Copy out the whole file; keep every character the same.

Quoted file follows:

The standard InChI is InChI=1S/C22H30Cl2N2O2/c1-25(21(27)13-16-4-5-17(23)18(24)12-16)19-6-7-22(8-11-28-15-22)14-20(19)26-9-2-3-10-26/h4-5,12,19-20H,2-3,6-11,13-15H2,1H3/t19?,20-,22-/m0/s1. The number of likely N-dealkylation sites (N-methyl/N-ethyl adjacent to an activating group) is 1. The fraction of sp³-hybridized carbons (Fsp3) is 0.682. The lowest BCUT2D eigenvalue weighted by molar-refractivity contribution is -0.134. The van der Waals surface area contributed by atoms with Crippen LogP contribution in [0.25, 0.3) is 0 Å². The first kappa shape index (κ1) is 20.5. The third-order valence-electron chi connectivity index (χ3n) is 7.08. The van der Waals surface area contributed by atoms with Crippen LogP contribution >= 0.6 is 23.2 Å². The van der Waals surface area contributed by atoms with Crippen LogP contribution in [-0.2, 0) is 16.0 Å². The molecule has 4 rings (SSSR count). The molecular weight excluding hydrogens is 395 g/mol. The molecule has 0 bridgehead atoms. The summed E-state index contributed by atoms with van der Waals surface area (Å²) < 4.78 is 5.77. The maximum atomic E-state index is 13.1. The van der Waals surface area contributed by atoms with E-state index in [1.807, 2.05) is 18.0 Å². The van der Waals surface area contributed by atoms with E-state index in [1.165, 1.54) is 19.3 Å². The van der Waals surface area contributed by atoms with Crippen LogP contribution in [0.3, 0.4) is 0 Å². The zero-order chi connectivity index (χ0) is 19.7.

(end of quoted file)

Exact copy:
The standard InChI is InChI=1S/C22H30Cl2N2O2/c1-25(21(27)13-16-4-5-17(23)18(24)12-16)19-6-7-22(8-11-28-15-22)14-20(19)26-9-2-3-10-26/h4-5,12,19-20H,2-3,6-11,13-15H2,1H3/t19?,20-,22-/m0/s1. The number of likely N-dealkylation sites (N-methyl/N-ethyl adjacent to an activating group) is 1. The fraction of sp³-hybridized carbons (Fsp3) is 0.682. The lowest BCUT2D eigenvalue weighted by molar-refractivity contribution is -0.134. The van der Waals surface area contributed by atoms with Crippen LogP contribution in [0.25, 0.3) is 0 Å². The first kappa shape index (κ1) is 20.5. The third-order valence-electron chi connectivity index (χ3n) is 7.08. The van der Waals surface area contributed by atoms with Crippen LogP contribution >= 0.6 is 23.2 Å². The van der Waals surface area contributed by atoms with Crippen LogP contribution in [-0.2, 0) is 16.0 Å². The molecule has 4 rings (SSSR count). The molecular weight excluding hydrogens is 395 g/mol. The molecule has 0 bridgehead atoms. The summed E-state index contributed by atoms with van der Waals surface area (Å²) < 4.78 is 5.77. The maximum atomic E-state index is 13.1. The van der Waals surface area contributed by atoms with E-state index in [1.807, 2.05) is 18.0 Å². The van der Waals surface area contributed by atoms with E-state index in [1.165, 1.54) is 19.3 Å². The van der Waals surface area contributed by atoms with Crippen LogP contribution in [0.3, 0.4) is 0 Å². The zero-order chi connectivity index (χ0) is 19.7.